13474 V'yus

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13474 V'yus
Discovery[1]
Discovered by Tamara Mikhaylovna Smirnova
Discovery site Crimean Astrophysical Observatory
Discovery date 29 August 1973
Designations
MPC designation 13474
1973 QO1
Main belt[2]
Orbital characteristics[2]
Epoch 13 January 2016 (JD 2457400.5)
Uncertainty parameter 0
Observation arc 21473 days (58.79 yr)
Aphelion 3.3869845 AU (506.68567 Gm)
Perihelion 1.8553236 AU (277.55246 Gm)
2.621154 AU (392.1191 Gm)
Eccentricity 0.2921730
4.24 yr (1550.0 d)
348.18779°
0° 13m 56.118s / day
Inclination 7.817935°
317.35015°
36.29077°
Earth MOID 0.854312 AU (127.8033 Gm)
Jupiter MOID 2.07859 AU (310.953 Gm)
Jupiter Tisserand parameter 3.330
Physical characteristics
6.587 h (0.2745 d)[3]
13.5,[4] 13.7[2]

13474 V'yus (1973 QO1) is a main-belt asteroid discovered on August 29, 1973, by Tamara Mikhaylovna Smirnova at the Crimean Astrophysical Observatory.[1] Named for Yurij Sergeevich Vasil'ev, rector of Saint Petersburg Polytechnical University.[5]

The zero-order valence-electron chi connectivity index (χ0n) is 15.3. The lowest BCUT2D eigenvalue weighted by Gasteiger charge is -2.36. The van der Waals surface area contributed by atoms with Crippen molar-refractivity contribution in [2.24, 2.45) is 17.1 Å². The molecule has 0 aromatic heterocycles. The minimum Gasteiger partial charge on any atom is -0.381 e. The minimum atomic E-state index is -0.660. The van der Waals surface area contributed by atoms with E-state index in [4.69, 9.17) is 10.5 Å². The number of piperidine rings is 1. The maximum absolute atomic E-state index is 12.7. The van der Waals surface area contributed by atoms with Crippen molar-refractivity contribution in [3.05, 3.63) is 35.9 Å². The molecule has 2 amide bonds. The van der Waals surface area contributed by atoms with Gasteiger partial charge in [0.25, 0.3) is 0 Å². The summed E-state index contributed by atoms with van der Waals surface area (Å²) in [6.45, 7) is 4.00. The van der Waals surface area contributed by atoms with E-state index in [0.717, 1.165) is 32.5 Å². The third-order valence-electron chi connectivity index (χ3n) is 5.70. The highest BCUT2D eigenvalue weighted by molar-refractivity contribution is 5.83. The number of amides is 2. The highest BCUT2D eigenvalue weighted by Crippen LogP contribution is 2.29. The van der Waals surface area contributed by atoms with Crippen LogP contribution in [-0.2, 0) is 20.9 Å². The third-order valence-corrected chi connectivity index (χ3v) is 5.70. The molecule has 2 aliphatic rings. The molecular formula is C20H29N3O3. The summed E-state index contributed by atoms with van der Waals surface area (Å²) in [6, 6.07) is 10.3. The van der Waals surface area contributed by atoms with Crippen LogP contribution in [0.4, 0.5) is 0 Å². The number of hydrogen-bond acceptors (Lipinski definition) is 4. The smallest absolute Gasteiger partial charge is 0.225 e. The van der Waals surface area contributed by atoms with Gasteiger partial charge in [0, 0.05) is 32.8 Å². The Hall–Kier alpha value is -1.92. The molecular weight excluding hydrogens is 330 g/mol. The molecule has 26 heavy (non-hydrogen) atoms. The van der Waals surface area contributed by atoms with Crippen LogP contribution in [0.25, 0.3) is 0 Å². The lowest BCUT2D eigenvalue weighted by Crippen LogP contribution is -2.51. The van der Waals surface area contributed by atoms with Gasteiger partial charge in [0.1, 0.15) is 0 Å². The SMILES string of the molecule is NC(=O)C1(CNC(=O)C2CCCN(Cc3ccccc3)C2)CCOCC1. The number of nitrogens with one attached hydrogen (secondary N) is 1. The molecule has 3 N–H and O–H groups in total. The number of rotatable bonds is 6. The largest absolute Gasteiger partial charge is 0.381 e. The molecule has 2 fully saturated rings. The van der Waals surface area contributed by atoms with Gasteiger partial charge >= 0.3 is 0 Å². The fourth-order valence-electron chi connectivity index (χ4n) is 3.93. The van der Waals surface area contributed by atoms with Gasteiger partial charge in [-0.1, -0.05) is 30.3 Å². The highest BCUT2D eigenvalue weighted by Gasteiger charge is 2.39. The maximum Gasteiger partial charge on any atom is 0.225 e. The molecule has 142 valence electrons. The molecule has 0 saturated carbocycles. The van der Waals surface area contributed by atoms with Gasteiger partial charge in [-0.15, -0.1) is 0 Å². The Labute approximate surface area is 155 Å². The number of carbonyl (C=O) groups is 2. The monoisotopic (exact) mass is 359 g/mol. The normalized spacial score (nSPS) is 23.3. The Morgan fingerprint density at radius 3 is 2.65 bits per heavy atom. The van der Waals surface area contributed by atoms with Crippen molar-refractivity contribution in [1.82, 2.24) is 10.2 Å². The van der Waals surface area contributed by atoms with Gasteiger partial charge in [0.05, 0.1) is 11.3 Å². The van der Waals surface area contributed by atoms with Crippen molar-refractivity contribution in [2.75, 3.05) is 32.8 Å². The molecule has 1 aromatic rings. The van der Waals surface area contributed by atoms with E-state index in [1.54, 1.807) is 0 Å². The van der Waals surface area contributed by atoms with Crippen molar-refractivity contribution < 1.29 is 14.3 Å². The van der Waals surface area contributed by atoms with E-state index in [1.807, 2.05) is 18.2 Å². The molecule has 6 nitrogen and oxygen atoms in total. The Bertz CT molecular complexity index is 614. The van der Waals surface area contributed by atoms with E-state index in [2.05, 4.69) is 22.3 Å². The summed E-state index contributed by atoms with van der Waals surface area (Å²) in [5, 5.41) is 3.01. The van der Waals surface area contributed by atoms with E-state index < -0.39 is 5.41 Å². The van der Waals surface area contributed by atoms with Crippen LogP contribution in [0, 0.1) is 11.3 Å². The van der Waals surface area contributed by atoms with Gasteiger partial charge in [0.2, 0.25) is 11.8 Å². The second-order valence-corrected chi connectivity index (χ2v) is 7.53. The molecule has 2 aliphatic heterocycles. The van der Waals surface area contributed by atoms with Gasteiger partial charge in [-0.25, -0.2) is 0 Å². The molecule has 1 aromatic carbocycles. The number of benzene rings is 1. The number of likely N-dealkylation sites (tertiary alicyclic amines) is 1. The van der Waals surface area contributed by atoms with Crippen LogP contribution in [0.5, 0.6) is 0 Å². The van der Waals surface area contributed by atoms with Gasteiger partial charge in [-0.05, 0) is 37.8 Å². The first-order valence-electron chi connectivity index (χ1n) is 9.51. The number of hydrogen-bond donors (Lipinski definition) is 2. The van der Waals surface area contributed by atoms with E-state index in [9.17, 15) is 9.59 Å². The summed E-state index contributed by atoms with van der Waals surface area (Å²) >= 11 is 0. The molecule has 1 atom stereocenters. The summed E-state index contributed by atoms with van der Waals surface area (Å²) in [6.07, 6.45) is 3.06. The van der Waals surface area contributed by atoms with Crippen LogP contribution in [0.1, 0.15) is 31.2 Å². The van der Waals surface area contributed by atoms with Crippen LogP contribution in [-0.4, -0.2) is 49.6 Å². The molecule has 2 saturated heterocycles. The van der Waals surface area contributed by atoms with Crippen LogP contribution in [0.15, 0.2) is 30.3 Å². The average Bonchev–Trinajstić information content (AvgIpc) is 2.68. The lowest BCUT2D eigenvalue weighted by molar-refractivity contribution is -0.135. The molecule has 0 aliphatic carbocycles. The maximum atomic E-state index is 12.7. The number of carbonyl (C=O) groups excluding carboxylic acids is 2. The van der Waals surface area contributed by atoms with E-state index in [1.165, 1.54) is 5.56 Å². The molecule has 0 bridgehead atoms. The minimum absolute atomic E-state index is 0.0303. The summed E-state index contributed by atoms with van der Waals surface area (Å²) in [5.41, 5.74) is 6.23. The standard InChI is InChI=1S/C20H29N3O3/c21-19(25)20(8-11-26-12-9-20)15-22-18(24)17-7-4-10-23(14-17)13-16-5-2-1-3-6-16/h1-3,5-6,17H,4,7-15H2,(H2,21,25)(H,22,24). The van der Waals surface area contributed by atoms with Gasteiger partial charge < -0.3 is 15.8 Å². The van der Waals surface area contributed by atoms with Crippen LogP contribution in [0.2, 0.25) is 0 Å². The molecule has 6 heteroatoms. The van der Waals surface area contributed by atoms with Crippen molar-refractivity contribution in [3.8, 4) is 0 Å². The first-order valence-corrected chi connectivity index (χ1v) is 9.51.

References[edit]

  1. ^ a b "Discovery Circumstances: Numbered Minor Planets (10001)-(15000)". IAU: Minor Planet Center. Archived from the original on 2011-05-26. Retrieved January 26, 2009. 
  2. ^ a b c "13474 V'yus (1973 QO1)". JPL Small-Body Database. Jet Propulsion Laboratory. Retrieved 9 April 2016. 
  3. ^ Maurice Clark (2008). "Asteroid Lightcurve Observations". The Minor Planet Bulletin. 35 (4): 152–154. Bibcode:2008MPBu...35..152C. 
  4. ^ Tholen (2007). "Asteroid Absolute Magnitudes". EAR-A-5-DDR-ASTERMAG-V11.0. Planetary Data System. Archived from the original on June 17, 2012. Retrieved January 26, 2009. 
  5. ^ Schmadel, Lutz (2003). Dictionary of minor planet names (fifth ed.). Germany: Springer. p. 800. ISBN 978-3-540-00238-3. Retrieved January 26, 2009. 

External links[edit]